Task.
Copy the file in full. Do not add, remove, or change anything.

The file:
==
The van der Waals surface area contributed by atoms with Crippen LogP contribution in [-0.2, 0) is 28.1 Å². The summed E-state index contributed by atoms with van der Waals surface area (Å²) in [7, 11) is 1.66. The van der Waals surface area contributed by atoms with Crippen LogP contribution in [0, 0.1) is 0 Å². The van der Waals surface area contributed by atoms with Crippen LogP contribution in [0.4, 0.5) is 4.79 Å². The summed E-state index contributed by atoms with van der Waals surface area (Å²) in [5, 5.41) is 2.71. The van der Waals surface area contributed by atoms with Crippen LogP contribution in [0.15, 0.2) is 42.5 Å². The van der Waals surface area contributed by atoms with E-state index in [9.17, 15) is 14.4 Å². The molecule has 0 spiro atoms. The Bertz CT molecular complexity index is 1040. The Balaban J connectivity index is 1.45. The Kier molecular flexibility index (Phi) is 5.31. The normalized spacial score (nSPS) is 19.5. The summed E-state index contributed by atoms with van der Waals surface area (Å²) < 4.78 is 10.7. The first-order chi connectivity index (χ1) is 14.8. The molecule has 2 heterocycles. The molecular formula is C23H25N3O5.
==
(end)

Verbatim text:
The van der Waals surface area contributed by atoms with Crippen LogP contribution in [-0.2, 0) is 28.1 Å². The summed E-state index contributed by atoms with van der Waals surface area (Å²) in [7, 11) is 1.66. The van der Waals surface area contributed by atoms with Crippen LogP contribution in [0, 0.1) is 0 Å². The van der Waals surface area contributed by atoms with Crippen LogP contribution in [0.4, 0.5) is 4.79 Å². The summed E-state index contributed by atoms with van der Waals surface area (Å²) in [5, 5.41) is 2.71. The van der Waals surface area contributed by atoms with Crippen LogP contribution in [0.15, 0.2) is 42.5 Å². The van der Waals surface area contributed by atoms with E-state index in [9.17, 15) is 14.4 Å². The molecule has 0 spiro atoms. The Bertz CT molecular complexity index is 1040. The Balaban J connectivity index is 1.45. The Kier molecular flexibility index (Phi) is 5.31. The normalized spacial score (nSPS) is 19.5. The summed E-state index contributed by atoms with van der Waals surface area (Å²) < 4.78 is 10.7. The first-order chi connectivity index (χ1) is 14.8. The molecule has 2 heterocycles. The molecular formula is C23H25N3O5.